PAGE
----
So how are the royalties paid on a published book? Weekly, monthly, quarterly, yearly, thru the agency, or directly to the author?

Jeff Herman

Most publishers report sales twice a year. The report will show how many books have sold.  If the advance has been earned back from the royalties, then a check will be included with the statement, which will be made to the agency...the agency will cash the check, keep its commission, and send the balance to the client.

happybunny

Does an agent also negotiate the contract for the writer? If yes, then should a writer make sure their agent has good skills in terms of negotiating contracts?

Jeff Herman

It’s the agent's job to negotiate the contract in behalf of the client. If you have an agent with a good record of notable sales, then you can feel secure that he or she knows what they are doing...besides, the agent’s commission will expand as the writer’s money expands.

Mary Rosenblum

I think that's the key. A reputable agent WILL be good at negotiating publisher contracts

 

because that is what he/she does for a living. I know that my agent does call in a lawyer for the occasional fine point in the contract

 

but usually handles it herself.

 

I do have a question about location. Most agents and agencies are in the New York area or nearby, but you do a fine job from Massachusetts. Do you travel to NYC quite often?

 

The reason I ask is that I have warned novice writers about agents a long long way from NYC.

Jeff Herman

My first 15 or so years in the business I lived in new York City, and that was a valuable way for me to make the relationships face to face. But most of the actual dealing was done by phone, and later a lot by email. I would have had a tough time building those relationships without living in the city...now I have relocated to the hills where life is a little more pleasant for me and the family, and I’m about two hours or so from idtown... I go in two or three times a month for meetings, and that's plenty.

Mary Rosenblum

Aha, I see. Those early relationships matter. :-) Thanks.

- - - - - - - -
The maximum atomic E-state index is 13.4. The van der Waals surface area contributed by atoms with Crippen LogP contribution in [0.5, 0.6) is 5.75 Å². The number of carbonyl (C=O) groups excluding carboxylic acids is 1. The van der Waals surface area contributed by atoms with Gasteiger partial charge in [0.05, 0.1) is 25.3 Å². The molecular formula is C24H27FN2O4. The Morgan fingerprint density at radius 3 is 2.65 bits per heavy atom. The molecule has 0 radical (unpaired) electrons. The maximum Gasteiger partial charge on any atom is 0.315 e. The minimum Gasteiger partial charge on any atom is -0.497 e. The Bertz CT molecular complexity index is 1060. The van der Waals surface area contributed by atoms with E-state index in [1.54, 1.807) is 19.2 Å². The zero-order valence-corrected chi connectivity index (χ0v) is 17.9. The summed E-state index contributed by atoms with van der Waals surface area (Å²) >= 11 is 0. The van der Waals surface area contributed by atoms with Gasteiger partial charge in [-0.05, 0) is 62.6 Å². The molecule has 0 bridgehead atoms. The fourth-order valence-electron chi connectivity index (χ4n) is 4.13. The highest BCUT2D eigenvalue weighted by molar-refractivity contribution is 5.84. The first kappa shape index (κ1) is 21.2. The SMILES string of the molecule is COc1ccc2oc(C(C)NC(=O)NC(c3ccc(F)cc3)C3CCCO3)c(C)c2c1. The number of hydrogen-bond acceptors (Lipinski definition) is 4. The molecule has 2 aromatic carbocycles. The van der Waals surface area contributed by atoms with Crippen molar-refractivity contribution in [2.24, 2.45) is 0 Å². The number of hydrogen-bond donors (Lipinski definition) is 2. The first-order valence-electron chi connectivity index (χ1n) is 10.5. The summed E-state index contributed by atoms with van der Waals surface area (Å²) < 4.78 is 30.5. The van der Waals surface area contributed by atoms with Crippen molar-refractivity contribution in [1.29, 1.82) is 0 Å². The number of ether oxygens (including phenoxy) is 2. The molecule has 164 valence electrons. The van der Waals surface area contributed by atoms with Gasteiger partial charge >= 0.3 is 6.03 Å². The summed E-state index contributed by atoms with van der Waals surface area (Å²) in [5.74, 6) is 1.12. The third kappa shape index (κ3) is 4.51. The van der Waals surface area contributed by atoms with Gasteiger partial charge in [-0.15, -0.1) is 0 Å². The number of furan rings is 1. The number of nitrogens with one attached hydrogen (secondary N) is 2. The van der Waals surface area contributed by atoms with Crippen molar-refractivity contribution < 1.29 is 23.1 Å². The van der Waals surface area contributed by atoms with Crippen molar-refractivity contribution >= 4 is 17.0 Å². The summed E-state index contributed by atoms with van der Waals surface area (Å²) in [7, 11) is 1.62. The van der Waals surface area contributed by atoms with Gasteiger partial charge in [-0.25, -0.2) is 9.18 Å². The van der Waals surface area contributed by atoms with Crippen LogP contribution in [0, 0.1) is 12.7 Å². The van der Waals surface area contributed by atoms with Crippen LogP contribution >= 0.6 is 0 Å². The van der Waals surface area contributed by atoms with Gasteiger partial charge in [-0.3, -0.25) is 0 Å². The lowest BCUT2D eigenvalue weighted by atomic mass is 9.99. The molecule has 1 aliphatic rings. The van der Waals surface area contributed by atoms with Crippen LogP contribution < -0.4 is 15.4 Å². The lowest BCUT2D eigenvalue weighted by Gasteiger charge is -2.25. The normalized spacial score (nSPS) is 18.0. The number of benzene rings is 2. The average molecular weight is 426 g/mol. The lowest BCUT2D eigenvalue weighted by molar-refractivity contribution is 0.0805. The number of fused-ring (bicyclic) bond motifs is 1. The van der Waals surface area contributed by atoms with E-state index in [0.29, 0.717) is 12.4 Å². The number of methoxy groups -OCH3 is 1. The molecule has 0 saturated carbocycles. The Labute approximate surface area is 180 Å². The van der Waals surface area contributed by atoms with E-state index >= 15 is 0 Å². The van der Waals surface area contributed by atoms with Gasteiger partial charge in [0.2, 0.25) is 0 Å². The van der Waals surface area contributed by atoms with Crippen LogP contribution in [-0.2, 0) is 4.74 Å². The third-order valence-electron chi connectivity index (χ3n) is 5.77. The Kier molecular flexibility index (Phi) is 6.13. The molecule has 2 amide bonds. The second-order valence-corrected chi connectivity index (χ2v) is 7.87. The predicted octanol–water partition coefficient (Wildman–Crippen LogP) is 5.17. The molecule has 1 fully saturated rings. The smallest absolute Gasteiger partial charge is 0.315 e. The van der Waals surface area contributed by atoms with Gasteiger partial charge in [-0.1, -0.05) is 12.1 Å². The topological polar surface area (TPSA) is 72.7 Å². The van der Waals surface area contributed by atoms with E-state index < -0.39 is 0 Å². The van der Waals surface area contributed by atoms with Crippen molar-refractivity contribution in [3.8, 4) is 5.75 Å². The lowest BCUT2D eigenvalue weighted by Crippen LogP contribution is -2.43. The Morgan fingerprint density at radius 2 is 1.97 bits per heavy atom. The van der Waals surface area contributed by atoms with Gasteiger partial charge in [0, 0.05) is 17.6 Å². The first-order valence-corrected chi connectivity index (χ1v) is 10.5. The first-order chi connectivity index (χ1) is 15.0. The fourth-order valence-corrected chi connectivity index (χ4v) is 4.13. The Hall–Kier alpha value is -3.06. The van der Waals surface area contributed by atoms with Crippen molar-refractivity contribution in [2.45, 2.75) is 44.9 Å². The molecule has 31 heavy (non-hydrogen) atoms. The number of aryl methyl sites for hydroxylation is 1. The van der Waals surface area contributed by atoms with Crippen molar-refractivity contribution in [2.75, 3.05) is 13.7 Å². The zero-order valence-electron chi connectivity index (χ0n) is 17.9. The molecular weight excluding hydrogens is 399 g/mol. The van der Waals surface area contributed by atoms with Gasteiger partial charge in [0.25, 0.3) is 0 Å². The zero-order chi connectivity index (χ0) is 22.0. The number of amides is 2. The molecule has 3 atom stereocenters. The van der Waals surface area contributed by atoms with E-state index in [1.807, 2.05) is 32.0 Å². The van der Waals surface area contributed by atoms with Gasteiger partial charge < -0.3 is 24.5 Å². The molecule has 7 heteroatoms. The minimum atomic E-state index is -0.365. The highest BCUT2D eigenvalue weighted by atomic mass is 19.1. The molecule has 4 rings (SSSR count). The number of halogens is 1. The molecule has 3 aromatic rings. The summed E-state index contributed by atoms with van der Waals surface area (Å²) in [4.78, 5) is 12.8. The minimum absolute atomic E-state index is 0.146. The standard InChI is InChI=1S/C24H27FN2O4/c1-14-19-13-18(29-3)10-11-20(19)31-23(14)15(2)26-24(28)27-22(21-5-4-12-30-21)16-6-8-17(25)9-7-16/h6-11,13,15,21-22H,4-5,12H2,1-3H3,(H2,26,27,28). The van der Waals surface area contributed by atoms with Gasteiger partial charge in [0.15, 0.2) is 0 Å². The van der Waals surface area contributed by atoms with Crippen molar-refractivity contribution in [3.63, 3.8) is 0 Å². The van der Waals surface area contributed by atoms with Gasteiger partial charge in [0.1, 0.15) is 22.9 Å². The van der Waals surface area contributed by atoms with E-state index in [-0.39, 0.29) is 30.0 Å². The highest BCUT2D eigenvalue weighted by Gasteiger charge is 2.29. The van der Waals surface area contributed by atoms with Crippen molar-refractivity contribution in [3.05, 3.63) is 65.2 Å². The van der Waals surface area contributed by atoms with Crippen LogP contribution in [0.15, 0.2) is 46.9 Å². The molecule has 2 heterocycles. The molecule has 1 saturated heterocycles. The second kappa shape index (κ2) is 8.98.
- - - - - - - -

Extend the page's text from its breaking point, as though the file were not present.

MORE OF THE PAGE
ashton

So what happens after the query has been accepted by an agent...what steps do the agents take next?

Mary Rosenblum

Good question. Could you walk us through the process, Jeff?

 

I think it's alien territory to a lot of new writers.

Jeff Herman

Well the query is an invitation for the agent to request the proposal or the manuscript. if the query is accepted, that means the agent has been convinced that he or she should take the time to actually read some or all of what you wrote...following that, if they like what they read, they will offer you representation.

Mary Rosenblum

What happens then?

Jeff Herman

Then it follows that the agent will begin pitching the work to editors. The agent will probably do this on a multiple basis...which means that he or she will show the work to as many as ten editors at 10 different publishers at the same time.  In an ideal situation, more than one editor will want to acquire the work which means the agent can play them against each other and leverage higher and higher terms, but often the agent is satisfied to have just one good offer in hand from one good publisher because not everything that gets pitched is actually acquired.

Mary Rosenblum

And then comes the contract. Which in my world of fiction publishers, is 7 or 8 legal sized pages in ten point type single spaced, both sides. Which is a large part of the reason I have an agent!

happybunny

So should writers look for an agent that lives in or near NYC? Or, if they do not live in NYC, should we ask what connections that agent has made with editors in NYC? Should writers ever go with an agent that lives, say, in California?

Jeff Herman

Let’s return to an earlier point, that first you have to sell yourself to the agent before you can expect the agent to sell him or herself to you.  Good agents are rejecting 98% or more of what they receive. Now, once an agent offers to represent you, then you can do your due diligence about that agent.  That might begin by your requesting a list of what they have sold and to which publishers.  If they have a track record and the proven ability to perform, then you should not really care if they are doing it from the moon, so long as they are getting the job done.

happybunny

Some publishers still do take unagented submissions. If a writer is able to place a manuscript with one of these publishers and it is accepted, does the writer then need to get an agent to negotiate the contract, or will an intellectual property attorney do in the place of an agent?

Jeff Herman

It’s a good idea to get an agent or qualified lawyer to handle the negotiation for you. If you already have an offer in place most agents will do it for a reduced commission or maybe for a  fee alone. If you use a lawyer, be very careful that it is a lawyer who has handled book contracts before, otherwise he or she might skip over the really important stuff and focus on irrelevancies, or worse screw-up the entire deal for you, because not all lawyers are trained to make deals, sometime the opposite.

Mary Rosenblum